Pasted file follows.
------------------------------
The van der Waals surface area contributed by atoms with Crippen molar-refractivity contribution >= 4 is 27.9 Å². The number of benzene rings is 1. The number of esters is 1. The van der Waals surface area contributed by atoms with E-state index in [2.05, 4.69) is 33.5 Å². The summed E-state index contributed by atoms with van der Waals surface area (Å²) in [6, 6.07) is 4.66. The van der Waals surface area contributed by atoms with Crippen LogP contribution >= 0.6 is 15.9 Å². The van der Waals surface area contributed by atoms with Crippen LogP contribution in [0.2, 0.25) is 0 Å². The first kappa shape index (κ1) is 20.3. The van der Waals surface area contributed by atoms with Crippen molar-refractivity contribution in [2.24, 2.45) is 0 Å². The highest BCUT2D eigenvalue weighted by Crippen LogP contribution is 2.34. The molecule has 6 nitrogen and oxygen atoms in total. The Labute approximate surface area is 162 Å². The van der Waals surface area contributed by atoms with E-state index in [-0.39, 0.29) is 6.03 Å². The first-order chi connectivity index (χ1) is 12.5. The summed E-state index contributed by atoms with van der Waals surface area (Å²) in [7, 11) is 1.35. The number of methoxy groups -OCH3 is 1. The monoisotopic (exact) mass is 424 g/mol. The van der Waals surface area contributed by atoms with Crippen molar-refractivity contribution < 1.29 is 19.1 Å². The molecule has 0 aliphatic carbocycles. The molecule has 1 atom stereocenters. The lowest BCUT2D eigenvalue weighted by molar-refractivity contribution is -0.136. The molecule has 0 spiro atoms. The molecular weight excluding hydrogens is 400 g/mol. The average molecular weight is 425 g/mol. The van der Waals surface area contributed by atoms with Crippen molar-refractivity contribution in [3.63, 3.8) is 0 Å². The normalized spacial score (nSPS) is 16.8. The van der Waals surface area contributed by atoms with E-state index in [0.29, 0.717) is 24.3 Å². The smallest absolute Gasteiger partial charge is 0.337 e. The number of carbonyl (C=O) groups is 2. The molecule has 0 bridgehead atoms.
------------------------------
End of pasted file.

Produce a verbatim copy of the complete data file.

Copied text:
The van der Waals surface area contributed by atoms with Crippen molar-refractivity contribution >= 4 is 27.9 Å². The number of benzene rings is 1. The number of esters is 1. The van der Waals surface area contributed by atoms with E-state index in [2.05, 4.69) is 33.5 Å². The summed E-state index contributed by atoms with van der Waals surface area (Å²) in [6, 6.07) is 4.66. The van der Waals surface area contributed by atoms with Crippen LogP contribution >= 0.6 is 15.9 Å². The van der Waals surface area contributed by atoms with Crippen LogP contribution in [0.2, 0.25) is 0 Å². The first kappa shape index (κ1) is 20.3. The van der Waals surface area contributed by atoms with Crippen molar-refractivity contribution in [2.24, 2.45) is 0 Å². The highest BCUT2D eigenvalue weighted by Crippen LogP contribution is 2.34. The molecule has 6 nitrogen and oxygen atoms in total. The Labute approximate surface area is 162 Å². The van der Waals surface area contributed by atoms with E-state index in [-0.39, 0.29) is 6.03 Å². The first-order chi connectivity index (χ1) is 12.5. The summed E-state index contributed by atoms with van der Waals surface area (Å²) in [7, 11) is 1.35. The number of methoxy groups -OCH3 is 1. The monoisotopic (exact) mass is 424 g/mol. The van der Waals surface area contributed by atoms with Crippen molar-refractivity contribution < 1.29 is 19.1 Å². The molecule has 0 aliphatic carbocycles. The molecule has 1 atom stereocenters. The lowest BCUT2D eigenvalue weighted by molar-refractivity contribution is -0.136. The molecule has 0 spiro atoms. The molecular weight excluding hydrogens is 400 g/mol. The average molecular weight is 425 g/mol. The van der Waals surface area contributed by atoms with Crippen molar-refractivity contribution in [3.63, 3.8) is 0 Å². The normalized spacial score (nSPS) is 16.8. The van der Waals surface area contributed by atoms with E-state index in [0.29, 0.717) is 24.3 Å². The smallest absolute Gasteiger partial charge is 0.337 e. The number of carbonyl (C=O) groups is 2. The molecule has 0 bridgehead atoms.